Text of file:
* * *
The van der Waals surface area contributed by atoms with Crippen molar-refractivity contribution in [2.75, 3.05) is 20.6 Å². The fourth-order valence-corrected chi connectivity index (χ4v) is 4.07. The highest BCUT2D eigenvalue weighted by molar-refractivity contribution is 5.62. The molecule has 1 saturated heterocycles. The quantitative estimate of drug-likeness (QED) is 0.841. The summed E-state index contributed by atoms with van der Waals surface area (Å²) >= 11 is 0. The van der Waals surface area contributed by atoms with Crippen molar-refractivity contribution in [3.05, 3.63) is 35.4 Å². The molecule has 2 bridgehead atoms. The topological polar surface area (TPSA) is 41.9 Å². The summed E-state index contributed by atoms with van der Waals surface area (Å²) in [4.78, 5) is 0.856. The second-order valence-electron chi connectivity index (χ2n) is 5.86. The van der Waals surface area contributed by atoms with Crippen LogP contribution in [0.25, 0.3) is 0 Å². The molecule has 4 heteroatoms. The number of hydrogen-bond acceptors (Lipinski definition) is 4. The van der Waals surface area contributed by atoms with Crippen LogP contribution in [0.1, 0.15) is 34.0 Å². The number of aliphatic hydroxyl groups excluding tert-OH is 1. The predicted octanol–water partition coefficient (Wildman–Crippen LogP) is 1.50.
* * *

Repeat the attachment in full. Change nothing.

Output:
The van der Waals surface area contributed by atoms with Crippen molar-refractivity contribution in [2.75, 3.05) is 20.6 Å². The fourth-order valence-corrected chi connectivity index (χ4v) is 4.07. The highest BCUT2D eigenvalue weighted by molar-refractivity contribution is 5.62. The molecule has 1 saturated heterocycles. The quantitative estimate of drug-likeness (QED) is 0.841. The summed E-state index contributed by atoms with van der Waals surface area (Å²) >= 11 is 0. The van der Waals surface area contributed by atoms with Crippen molar-refractivity contribution in [3.05, 3.63) is 35.4 Å². The molecule has 2 bridgehead atoms. The topological polar surface area (TPSA) is 41.9 Å². The summed E-state index contributed by atoms with van der Waals surface area (Å²) in [4.78, 5) is 0.856. The second-order valence-electron chi connectivity index (χ2n) is 5.86. The van der Waals surface area contributed by atoms with Crippen LogP contribution in [0.25, 0.3) is 0 Å². The molecule has 4 heteroatoms. The number of hydrogen-bond acceptors (Lipinski definition) is 4. The van der Waals surface area contributed by atoms with Crippen LogP contribution in [0.1, 0.15) is 34.0 Å². The number of aliphatic hydroxyl groups excluding tert-OH is 1. The predicted octanol–water partition coefficient (Wildman–Crippen LogP) is 1.50.